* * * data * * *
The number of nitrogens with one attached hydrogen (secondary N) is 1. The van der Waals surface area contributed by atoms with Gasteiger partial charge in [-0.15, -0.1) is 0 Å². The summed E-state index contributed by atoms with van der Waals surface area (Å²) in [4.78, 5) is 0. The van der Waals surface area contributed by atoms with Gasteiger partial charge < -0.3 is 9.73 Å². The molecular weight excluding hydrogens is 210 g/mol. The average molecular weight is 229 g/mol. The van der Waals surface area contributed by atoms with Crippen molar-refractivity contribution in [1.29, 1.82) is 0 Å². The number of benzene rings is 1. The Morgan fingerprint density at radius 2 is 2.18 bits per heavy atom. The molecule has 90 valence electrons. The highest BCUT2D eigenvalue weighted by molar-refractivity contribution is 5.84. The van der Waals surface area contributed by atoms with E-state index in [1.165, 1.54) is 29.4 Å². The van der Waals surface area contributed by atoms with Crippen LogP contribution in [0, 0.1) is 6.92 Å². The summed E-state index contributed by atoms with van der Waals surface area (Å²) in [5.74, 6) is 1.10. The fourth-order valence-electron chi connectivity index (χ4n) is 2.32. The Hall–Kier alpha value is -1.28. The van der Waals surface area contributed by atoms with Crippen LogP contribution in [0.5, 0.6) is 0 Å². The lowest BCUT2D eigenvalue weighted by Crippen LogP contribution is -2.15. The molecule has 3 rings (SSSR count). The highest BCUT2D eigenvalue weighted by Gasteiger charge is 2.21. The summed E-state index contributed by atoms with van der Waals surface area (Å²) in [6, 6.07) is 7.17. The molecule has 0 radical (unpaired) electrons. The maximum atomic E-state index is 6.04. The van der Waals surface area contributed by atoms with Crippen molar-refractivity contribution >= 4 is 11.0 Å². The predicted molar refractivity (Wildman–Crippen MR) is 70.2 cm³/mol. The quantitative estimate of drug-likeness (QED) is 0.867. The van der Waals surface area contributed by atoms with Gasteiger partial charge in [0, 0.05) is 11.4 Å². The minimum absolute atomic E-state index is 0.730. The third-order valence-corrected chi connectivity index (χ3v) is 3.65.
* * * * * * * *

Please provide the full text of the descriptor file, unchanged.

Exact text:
The number of nitrogens with one attached hydrogen (secondary N) is 1. The van der Waals surface area contributed by atoms with Gasteiger partial charge in [-0.15, -0.1) is 0 Å². The summed E-state index contributed by atoms with van der Waals surface area (Å²) in [4.78, 5) is 0. The van der Waals surface area contributed by atoms with Gasteiger partial charge < -0.3 is 9.73 Å². The molecular weight excluding hydrogens is 210 g/mol. The average molecular weight is 229 g/mol. The van der Waals surface area contributed by atoms with Crippen molar-refractivity contribution in [1.29, 1.82) is 0 Å². The number of benzene rings is 1. The Morgan fingerprint density at radius 2 is 2.18 bits per heavy atom. The molecule has 90 valence electrons. The highest BCUT2D eigenvalue weighted by molar-refractivity contribution is 5.84. The van der Waals surface area contributed by atoms with E-state index in [1.165, 1.54) is 29.4 Å². The van der Waals surface area contributed by atoms with Crippen LogP contribution in [0, 0.1) is 6.92 Å². The summed E-state index contributed by atoms with van der Waals surface area (Å²) in [5.74, 6) is 1.10. The fourth-order valence-electron chi connectivity index (χ4n) is 2.32. The Hall–Kier alpha value is -1.28. The van der Waals surface area contributed by atoms with Crippen LogP contribution in [0.5, 0.6) is 0 Å². The lowest BCUT2D eigenvalue weighted by Crippen LogP contribution is -2.15. The molecule has 3 rings (SSSR count). The highest BCUT2D eigenvalue weighted by Gasteiger charge is 2.21. The summed E-state index contributed by atoms with van der Waals surface area (Å²) in [6, 6.07) is 7.17. The molecule has 0 radical (unpaired) electrons. The maximum atomic E-state index is 6.04. The van der Waals surface area contributed by atoms with Crippen molar-refractivity contribution >= 4 is 11.0 Å². The predicted molar refractivity (Wildman–Crippen MR) is 70.2 cm³/mol. The quantitative estimate of drug-likeness (QED) is 0.867. The van der Waals surface area contributed by atoms with Gasteiger partial charge in [0, 0.05) is 11.4 Å². The minimum absolute atomic E-state index is 0.730. The third-order valence-corrected chi connectivity index (χ3v) is 3.65.